3. Austin Kearns, OF, Nationals
My Rank (among hitters): 108. ADP: 222.5. ADP rank (among hitters): 160
This is a bet on the new Nats ballpark. Kearns was affected as much as anyone by RFK, losing 137 points of OPS at home versus on the road in '07, slugging 100 points higher away from home and hitting a woeful .228 at RFK. Kearns turns 28 at the end of May, so his prime is here, he gives you tons of at-bats and back in the good ol' days at the launching pad in Cincinnati, he featured much better homer rates. This isn't to imply that Nationals Park is a bandbox. But even if it plays fair, I think Kearns hits .270/20/80. What in the world is he doing getting drafted 18 spots behind Dmitri Young?

4. Adam Jones, OF, Orioles
My Rank (among hitters): 109. ADP: 221.2. ADP rank (among hitters): 158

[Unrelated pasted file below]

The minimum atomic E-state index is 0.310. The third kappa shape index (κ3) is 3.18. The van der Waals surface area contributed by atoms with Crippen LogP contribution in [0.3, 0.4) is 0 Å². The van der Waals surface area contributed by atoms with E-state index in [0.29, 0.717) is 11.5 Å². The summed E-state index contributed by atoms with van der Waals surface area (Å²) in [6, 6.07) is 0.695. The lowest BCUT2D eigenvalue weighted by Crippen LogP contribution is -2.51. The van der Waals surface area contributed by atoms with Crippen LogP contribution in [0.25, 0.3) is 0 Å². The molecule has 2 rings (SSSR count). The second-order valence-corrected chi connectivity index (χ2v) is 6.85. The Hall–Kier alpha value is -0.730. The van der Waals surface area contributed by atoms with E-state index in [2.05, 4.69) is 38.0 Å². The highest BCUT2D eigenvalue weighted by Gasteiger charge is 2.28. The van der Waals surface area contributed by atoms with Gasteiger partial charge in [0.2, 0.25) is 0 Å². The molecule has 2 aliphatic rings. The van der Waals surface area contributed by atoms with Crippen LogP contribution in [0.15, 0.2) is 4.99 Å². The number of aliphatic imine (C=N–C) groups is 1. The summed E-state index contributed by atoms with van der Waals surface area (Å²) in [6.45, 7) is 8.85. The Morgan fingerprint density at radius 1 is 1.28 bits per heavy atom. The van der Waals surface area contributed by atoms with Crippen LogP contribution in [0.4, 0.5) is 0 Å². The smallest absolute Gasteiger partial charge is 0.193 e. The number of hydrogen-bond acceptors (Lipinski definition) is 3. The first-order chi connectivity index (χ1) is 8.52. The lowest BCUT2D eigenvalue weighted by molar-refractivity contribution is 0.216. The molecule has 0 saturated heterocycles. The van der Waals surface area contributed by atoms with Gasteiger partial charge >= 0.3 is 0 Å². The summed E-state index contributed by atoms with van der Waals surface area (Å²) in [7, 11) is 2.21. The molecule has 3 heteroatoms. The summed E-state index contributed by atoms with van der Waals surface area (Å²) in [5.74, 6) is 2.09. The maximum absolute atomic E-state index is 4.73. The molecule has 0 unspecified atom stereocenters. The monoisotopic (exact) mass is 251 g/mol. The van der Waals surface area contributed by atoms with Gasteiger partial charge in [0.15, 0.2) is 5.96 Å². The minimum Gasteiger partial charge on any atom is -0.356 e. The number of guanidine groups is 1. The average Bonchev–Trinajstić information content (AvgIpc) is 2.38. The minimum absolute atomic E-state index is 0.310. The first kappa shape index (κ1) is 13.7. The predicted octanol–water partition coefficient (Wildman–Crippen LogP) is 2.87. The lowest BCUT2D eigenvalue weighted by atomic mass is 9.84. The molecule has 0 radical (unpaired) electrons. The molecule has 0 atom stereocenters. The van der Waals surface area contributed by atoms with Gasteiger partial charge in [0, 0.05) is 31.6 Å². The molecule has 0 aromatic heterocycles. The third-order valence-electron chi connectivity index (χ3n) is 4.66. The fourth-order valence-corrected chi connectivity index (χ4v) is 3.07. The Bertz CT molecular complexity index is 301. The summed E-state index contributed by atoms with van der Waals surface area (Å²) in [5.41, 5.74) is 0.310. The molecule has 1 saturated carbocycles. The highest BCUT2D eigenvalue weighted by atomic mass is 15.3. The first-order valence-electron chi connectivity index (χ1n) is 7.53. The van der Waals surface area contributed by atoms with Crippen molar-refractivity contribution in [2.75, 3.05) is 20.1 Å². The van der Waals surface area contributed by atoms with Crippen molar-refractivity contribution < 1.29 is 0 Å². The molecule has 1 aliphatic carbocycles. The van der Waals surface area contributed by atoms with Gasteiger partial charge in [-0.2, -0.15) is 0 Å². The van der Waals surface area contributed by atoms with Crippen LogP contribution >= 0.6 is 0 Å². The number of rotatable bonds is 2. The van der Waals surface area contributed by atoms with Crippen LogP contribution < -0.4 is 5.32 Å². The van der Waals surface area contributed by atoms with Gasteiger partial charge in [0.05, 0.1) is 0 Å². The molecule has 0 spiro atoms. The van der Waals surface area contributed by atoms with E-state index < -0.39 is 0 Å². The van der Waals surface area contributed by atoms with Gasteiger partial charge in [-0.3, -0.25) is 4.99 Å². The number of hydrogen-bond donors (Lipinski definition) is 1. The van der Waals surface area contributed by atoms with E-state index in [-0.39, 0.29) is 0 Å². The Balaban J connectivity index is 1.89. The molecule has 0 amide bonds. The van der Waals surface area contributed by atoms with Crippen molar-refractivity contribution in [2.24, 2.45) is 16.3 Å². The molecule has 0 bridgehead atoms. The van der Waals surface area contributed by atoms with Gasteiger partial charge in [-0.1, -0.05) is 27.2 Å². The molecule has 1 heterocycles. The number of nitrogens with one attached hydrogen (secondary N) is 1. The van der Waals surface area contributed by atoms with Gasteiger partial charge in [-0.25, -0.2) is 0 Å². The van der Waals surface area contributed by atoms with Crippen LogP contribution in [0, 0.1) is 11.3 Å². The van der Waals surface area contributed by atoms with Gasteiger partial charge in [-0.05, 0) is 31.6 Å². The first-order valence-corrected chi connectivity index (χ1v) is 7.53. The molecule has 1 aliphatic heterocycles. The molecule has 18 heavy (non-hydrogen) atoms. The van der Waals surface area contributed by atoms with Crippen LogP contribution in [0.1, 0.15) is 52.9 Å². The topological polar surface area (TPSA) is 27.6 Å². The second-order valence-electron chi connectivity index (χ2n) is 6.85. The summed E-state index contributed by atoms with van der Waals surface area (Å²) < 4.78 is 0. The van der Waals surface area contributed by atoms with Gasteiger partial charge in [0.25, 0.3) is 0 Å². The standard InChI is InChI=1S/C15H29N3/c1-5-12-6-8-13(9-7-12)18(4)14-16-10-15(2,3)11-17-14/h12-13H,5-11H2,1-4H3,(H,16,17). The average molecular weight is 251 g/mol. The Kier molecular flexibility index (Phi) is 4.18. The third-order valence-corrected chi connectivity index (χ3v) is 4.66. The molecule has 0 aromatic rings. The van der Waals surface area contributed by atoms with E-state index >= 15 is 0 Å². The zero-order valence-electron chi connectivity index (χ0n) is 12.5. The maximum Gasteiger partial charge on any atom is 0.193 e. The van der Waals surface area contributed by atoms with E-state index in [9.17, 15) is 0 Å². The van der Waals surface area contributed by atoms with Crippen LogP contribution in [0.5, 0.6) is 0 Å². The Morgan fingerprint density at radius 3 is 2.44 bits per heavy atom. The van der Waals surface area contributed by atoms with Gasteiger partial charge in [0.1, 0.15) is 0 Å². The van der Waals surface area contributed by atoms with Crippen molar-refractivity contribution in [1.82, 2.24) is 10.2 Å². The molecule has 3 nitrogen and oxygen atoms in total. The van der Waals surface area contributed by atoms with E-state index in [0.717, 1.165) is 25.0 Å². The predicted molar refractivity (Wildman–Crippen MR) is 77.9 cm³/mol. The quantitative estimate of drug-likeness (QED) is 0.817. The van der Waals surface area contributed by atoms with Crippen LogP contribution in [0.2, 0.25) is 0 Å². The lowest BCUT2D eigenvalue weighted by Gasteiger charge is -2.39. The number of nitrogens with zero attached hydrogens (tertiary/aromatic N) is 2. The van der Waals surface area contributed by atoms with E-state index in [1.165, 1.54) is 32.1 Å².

This is risky, but having seen him hit a few times this spring, I'm a believer in Jones. Yes, he's just 22, and he's traded off contact for power during his transformation into an elite prospect. Jones hit only .246 in a 65-at-bat call-up with Seattle, and the road could get intermittently rocky for his batting average, but Camden Yards is an underrated power park. I'm forecasting as many as 24 homers to go with 100-plus strikeouts. The key will be his average, and I think Jones can keep it north of .270; he was a devastating .314 hitter with excellent power at Triple-A last year while whiffing beyond the century mark. Add in 10 or so steals, and Jones didn't get enough respect in drafts -- and should, at least as a member of shallow-league benches. He's owned in only 60.8 percent of ESPN.com leagues.

5. Ian Snell, SP, Pirates
My Rank (among pitchers): 26. ADP: 168.3. ADP rank (among pitchers): 61